Discrimination: The latest developments in employment law
A recent case has highlighted how important it is for employers to regularly refresh their staff equality and diversity training.
In Allay v Gehlen, the Employment Appeal Tribunal (EAT) had to decide what counted as “reasonable steps” towards preventing harassment in the workplace. The employee claimed he had been harassed as a result of multiple racist comments. The company responded by saying it had taken reasonable steps to stop this occurring, including providing equality and diversity training for staff. The EAT rejected this defence on the grounds that the training employees had received was ‘stale’ as it was over a year old at the time the alleged harassment took place. This view was taken even though there is no concrete evidence that further training would have been effective.
This is just one example of several developments in discrimination law in recent months or on the horizon – and about which it may be valuable for your staff to be trained. Another change to be aware of is in disability discrimination. In a recent European Court of Justice (ECJ) case, a Polish hospital was accused of discriminating between different groups of disabled people. It offered a bonus worth around €60 to employees who could provide them with a certificate of disability, but made no such offer to those who had already provided them with one. The ECJ held that disabled employees should be protected against being discriminated against, not just by comparison with non-disabled employees, but also when compared with other groups of disabled employees.
In the case of Steer v Stormshore Ltd, the EAT concluded that the tribunal could not grant interim relief in a discrimination case, but conceded that this part of the law should be clarified by the Government. (At present, interim relief can be claimed only in whistleblowing and union-related cases; if successful, the claimant is reinstated in their previous position until the full case is heard.) The EAT found that current legislation in this area was not compatible with the European Convention on Human Rights (ECHR) although it was not within their powers to issue a formal declaration of incompatibility – this could only be done by the Court of Appeal. Ms Steer has been given permission to pursue the matter in the Court of Appeal and so we could see further developments in due course, with Parliament possibly being asked to extend the law to allow interim relief to be granted in discrimination cases.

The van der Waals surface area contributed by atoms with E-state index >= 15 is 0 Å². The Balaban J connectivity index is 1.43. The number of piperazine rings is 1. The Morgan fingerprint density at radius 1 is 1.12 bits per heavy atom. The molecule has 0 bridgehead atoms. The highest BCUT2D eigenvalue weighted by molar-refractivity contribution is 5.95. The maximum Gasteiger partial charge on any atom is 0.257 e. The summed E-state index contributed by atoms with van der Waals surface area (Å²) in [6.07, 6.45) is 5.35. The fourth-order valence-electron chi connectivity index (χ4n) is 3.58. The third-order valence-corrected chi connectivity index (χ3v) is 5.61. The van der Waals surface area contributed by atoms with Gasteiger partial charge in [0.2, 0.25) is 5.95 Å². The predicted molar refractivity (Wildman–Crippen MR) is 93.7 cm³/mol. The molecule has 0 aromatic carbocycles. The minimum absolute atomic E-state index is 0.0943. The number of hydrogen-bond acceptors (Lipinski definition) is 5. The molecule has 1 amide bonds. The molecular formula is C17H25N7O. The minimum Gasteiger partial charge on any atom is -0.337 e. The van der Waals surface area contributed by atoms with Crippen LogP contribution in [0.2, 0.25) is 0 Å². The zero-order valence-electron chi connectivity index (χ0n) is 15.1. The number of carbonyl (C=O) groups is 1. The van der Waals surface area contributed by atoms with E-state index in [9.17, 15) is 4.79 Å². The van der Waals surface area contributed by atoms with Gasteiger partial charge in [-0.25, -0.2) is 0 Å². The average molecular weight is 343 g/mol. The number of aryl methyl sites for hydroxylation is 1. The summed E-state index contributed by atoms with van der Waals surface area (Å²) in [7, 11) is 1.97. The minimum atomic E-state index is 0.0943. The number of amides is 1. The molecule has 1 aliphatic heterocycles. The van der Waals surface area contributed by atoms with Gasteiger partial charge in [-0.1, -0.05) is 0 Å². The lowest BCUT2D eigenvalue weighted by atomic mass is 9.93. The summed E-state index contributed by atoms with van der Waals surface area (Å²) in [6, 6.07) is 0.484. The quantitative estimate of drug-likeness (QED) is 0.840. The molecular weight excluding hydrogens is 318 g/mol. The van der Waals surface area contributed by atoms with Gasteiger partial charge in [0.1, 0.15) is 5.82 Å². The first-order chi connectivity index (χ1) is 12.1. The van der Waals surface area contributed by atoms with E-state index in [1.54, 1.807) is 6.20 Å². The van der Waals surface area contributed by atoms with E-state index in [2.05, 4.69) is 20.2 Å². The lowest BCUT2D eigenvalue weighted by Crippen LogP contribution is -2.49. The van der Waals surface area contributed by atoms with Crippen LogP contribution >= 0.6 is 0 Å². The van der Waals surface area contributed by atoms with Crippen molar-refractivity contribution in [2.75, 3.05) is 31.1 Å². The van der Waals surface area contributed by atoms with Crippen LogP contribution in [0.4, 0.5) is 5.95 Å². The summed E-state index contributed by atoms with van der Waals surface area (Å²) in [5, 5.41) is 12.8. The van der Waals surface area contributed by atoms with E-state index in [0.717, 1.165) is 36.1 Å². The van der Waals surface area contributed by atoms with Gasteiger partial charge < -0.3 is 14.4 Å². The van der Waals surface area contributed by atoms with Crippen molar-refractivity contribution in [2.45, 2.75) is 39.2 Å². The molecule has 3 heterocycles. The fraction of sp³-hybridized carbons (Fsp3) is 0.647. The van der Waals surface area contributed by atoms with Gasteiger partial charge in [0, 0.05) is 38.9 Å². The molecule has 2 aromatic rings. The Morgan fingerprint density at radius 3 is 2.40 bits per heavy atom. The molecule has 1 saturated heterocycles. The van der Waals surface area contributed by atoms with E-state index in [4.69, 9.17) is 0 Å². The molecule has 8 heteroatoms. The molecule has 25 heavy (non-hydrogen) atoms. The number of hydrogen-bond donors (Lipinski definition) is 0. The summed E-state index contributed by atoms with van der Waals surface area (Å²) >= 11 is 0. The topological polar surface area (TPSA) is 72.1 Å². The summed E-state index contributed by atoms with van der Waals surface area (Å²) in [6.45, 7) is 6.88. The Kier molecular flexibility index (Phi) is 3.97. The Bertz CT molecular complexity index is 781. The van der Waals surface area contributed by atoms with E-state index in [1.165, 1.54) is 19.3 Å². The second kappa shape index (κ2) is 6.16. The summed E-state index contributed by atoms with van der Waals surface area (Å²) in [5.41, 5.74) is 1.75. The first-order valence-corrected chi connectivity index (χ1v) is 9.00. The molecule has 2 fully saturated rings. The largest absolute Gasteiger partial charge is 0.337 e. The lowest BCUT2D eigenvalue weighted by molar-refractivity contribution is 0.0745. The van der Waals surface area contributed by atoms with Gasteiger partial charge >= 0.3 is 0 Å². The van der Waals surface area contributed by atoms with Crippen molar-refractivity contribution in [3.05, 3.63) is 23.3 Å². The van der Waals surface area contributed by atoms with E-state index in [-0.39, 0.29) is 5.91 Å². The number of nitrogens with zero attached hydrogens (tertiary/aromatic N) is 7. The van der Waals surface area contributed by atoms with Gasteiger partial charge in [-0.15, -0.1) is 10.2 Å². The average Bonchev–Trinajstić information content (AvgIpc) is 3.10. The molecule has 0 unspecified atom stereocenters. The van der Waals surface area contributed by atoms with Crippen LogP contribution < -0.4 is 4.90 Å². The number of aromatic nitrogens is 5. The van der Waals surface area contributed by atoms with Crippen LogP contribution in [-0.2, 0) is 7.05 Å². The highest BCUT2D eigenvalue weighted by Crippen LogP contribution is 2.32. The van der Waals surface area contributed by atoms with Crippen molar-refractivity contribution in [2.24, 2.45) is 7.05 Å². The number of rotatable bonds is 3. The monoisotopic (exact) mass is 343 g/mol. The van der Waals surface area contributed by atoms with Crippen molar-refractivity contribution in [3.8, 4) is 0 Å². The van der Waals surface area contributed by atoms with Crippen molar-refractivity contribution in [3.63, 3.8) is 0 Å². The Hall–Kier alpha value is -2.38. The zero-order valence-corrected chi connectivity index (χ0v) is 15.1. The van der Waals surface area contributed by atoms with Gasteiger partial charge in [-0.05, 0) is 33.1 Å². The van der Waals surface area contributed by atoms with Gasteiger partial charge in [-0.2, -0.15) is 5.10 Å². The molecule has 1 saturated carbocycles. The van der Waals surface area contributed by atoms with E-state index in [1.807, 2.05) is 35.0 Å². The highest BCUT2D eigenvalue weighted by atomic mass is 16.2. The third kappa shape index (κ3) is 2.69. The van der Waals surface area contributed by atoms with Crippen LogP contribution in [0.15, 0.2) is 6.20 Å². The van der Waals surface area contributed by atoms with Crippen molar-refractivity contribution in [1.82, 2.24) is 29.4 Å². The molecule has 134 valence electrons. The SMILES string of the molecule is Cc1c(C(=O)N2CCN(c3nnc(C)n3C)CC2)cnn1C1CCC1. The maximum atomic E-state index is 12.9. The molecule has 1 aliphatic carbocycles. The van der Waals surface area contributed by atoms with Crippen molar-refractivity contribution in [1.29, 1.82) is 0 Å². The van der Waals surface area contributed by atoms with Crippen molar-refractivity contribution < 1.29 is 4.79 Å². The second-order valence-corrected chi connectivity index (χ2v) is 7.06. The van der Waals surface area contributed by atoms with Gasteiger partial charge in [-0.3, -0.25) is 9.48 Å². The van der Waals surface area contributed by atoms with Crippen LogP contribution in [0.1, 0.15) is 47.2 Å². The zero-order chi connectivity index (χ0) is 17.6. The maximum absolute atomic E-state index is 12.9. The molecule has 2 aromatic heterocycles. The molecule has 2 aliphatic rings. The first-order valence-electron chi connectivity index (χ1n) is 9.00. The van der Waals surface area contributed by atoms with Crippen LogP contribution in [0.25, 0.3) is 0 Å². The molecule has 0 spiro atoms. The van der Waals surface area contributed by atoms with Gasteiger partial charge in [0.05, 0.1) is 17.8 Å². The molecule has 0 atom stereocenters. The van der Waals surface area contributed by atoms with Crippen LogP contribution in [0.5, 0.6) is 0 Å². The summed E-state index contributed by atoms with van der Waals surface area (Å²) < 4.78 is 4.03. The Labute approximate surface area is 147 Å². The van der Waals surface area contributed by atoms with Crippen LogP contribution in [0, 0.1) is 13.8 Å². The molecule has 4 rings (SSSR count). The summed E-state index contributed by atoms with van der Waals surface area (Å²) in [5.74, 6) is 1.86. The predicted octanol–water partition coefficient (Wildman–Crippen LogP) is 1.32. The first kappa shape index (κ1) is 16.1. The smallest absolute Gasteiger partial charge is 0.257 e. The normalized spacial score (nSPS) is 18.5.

The last major change is in gender reassignment discrimination. In the case of Taylor v Jaguar Land Rover, Ms Taylor claimed constructive dismissal and discrimination on grounds of gender reassignment. The Bristol Employment Tribunal upheld these arguments even though Ms Taylor had not undergone any medical reassignment procedures as it was claimed that she was on “a journey of transition.”
If you’d like to learn more about the developments in discrimination law, we are running a webinar for Gloucestershire CIPD on Tuesday 18 May, with tickets available for non-CIPD members. Find out more here.
We’re here to helpEmail Matthew
Matthew leads our employment law and business immigration team and is lead partner for the firm’s data protection group. With over 20 years’ experience in the employment law field, Matthew is noted as a ‘leading individual’ by The Legal 500 UK.